following classes of locomotives must be kept on line with

diesel engines running even if not needed: SW-15, MP-15,

MP15T, U18B, B30-7. Other classes in the CSX fleet are

equipped with an automatic rev-up feature to prevent

damage and can remain isolated.

5502 A LIMITING TRACTIVE EFFORT

To limit draft forces, the maximum trailing tonnage for

westward trains handled with only head-end power will be

restricted to 7,000 tons.

1. On grades where this tonnage will be exceeded, trains will

have a rear-end helper.

2. If not on rear-end, the helper must be appropriately

positioned as an in-train helper or,

3. The trailing tonnage must be reduced.

5559 STEEP GRADE (1% OR MORE) TRAIN HANDLING

Brake Pipe Pressure –

The brake pipe pressure on the rear of eastward loaded

trains must be 75lbs or higher prior to passing over summit

at Sand Patch.

A running release of the train brake will not be made on

eastward freight trains operating in this territory.

When the total brake pipe reduction exceeds 18lbs on any

eastward freight train operating Sand Patch to Hyndman, the

train will be stopped. 30% hand brakes will be applied to the

head end of the train to hold it on the grade during the

recharge procedure.

If needed, hand brakes may be left on the train to

supplement air brakes while descending the rest of the

grade. Avoid leaving hand brakes on any empty cars.

Use of pressure maintaining valves –

The controlling unit of the lead locomotive consist must be

equipped with an operative pressure maintaining feature.

Dynamic brake requirements:

When possible, eastward trains having to add additional

power to the head end of their train in order to comply with

dynamic brake axles requirements to descend a grade must

do so prior to passing Yoder, BF 218.4. If power cannot be

added west of Yoder, the train must be properly secured

while air brake test is performed.

Train handling –

Stretch braking is permitted for Eastward Trains:

Cresting grade at Sand Patch and stopping and starting train

Continuous Movement – As train crests grade, continue to

use power and make a minimum reduction between 20 to 22

MPH. Then gradually reduce throttle and apply dynamic

brake in such a manner to have speed between 25 and 30

MPH, passing BF 208.0.

BF 191.1 to 202.0– Approaching BF 202.0, the grade

becomes less severe and the speed restriction at BF 202.1

is reduced from 35 MPH to 30 MPH. Therefore, watch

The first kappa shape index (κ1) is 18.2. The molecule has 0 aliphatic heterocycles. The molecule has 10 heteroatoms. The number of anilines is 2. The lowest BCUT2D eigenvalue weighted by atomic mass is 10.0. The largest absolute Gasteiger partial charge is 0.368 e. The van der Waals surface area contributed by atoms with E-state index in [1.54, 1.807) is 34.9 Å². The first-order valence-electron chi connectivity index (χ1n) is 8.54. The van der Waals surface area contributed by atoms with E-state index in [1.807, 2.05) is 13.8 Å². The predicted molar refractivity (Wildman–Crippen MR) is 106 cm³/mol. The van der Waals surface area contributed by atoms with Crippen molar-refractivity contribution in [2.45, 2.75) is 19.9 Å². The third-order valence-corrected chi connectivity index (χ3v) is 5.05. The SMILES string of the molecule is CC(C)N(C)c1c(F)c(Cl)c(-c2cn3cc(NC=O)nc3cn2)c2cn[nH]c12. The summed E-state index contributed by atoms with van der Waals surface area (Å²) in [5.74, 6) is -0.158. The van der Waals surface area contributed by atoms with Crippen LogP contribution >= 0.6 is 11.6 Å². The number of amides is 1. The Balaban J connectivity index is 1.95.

deceleration rate very closely, and apply power, if necessary,

to keep speed between 25 and 30 MPH between BF 202.0

and BF 198.0. In the vicinity of BF 197.0, grade again

increases and train speed will generally begin to increase. If

this occurs, it may be necessary to apply dynamic brake or

throttle to Hyndman BF 191.0. Then if conditions permit,

release train brakes and handle the train in accordance with

good train handling procedures.

BF 202.1 to 208.0– In the vicinity of BF 207.0, train speed

will gradually increase due to the heavier grade. When this

occurs, make additional light brake applications, if

necessary, modulating the dynamic brake to hold speed

between 32 and 34 MPH, between BF 206.8 and BF 202.1.

5559 LOADED UNIT TRAINS

Keystone Subdivision 1.0% to 1.5% Grade

Requirements:

Tonnage 20 MPH Min.

EDBA

25 MPH Min.

EDBA

30 MPH Min.

EDBA

16,001 -

17,000

14 17 20

17,001 -

18,000

15 18 20

18,001 -

19,000

16 18 20

Keystone Subdivision 1.151% to 1.75% Grade

Requirements:

Tonnage 20 MPH Min.

EDBA

25 MPH Min.

EDBA

16,001 -19,000 18 20

Eastward trains exceeding 19,001 tons must descend the

grade from Sand Patch, BF 211.0 to Hyndman, BF 190.2 at

speeds not exceeding 15 MPH.

5600 HELPER SERVICE

All trains operating with the helper locomotives on the

Keystone SD will be governed as follows:

Westward: Unless equipped with a "helper link", helper

locomotives assisting westward trains out of Hyndman will

not detach until they are west of Petenbrink Road Crossing,

BF 217.2. If they are "helper link" equipped, they may detach

once they are west of Manila, BF 209.3 If a helper not

equipped with "helper link" must detach on grade, the train

must be properly secured while air brake test is performed.

Eastward: Unless equipped with a "helper link", helper

locomotives assisting eastward trains out of Connellsville will

not detach until they are east of Hyndman BF 190.2. If they

are "helper link" equipped, they will detach at Sand Patch BF

211.0.

Descending heavy grades when helper links are not being

used:

The helper engineer will gradually reduce power as the train

crests the grade. After cresting the grade, the throttle on the

helper will normally be closed during the descent of the

grade. A low throttle position 2 or 3 may be used for a short

distance to control slack. On other than unit trains, a rear or

mid-train helper will not exceed number 1 position while

descending grades.

5655 INCLEMENT WEATHER TRAIN BRAKING

Locations of heavy snow operation on descending grades

averaging in excess of 1.25% or greater for more than 3

miles are listed below. Instruction governing these grades

can be found in Division Special Instructions:

MP Average Grade

BF 191.8 - BF 195.3 1.68%

BF 196.2 - BF 200.5 1.31%

BF 203.1 - BF 209.8 1.47%

Eastward trains will stop and perform required brake

 

inspection at Yoder, BF 218.4.